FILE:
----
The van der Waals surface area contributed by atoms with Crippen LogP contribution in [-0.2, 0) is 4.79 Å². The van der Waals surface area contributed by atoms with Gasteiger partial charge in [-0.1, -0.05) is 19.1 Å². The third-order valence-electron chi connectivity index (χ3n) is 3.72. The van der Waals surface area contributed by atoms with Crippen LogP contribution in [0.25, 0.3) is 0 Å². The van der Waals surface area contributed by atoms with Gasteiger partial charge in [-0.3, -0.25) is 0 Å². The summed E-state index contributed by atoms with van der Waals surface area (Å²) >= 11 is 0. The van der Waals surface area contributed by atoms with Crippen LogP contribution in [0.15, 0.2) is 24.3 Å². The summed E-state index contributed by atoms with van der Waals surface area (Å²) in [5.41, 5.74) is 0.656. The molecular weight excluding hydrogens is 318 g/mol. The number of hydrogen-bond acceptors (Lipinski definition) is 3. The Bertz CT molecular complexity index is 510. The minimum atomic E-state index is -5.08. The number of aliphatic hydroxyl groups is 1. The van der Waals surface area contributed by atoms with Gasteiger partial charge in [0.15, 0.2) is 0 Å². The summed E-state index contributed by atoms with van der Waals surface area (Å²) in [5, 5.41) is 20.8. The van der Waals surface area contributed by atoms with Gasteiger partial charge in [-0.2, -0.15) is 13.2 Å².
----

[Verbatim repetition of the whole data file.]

The van der Waals surface area contributed by atoms with Crippen LogP contribution in [-0.2, 0) is 4.79 Å². The van der Waals surface area contributed by atoms with Gasteiger partial charge in [-0.1, -0.05) is 19.1 Å². The third-order valence-electron chi connectivity index (χ3n) is 3.72. The van der Waals surface area contributed by atoms with Crippen LogP contribution in [0.25, 0.3) is 0 Å². The van der Waals surface area contributed by atoms with Gasteiger partial charge in [-0.3, -0.25) is 0 Å². The summed E-state index contributed by atoms with van der Waals surface area (Å²) >= 11 is 0. The van der Waals surface area contributed by atoms with Crippen LogP contribution in [0.15, 0.2) is 24.3 Å². The summed E-state index contributed by atoms with van der Waals surface area (Å²) in [5.41, 5.74) is 0.656. The molecular weight excluding hydrogens is 318 g/mol. The number of hydrogen-bond acceptors (Lipinski definition) is 3. The Bertz CT molecular complexity index is 510. The minimum atomic E-state index is -5.08. The number of aliphatic hydroxyl groups is 1. The van der Waals surface area contributed by atoms with Gasteiger partial charge in [0.15, 0.2) is 0 Å². The summed E-state index contributed by atoms with van der Waals surface area (Å²) in [5, 5.41) is 20.8. The van der Waals surface area contributed by atoms with Gasteiger partial charge in [-0.2, -0.15) is 13.2 Å².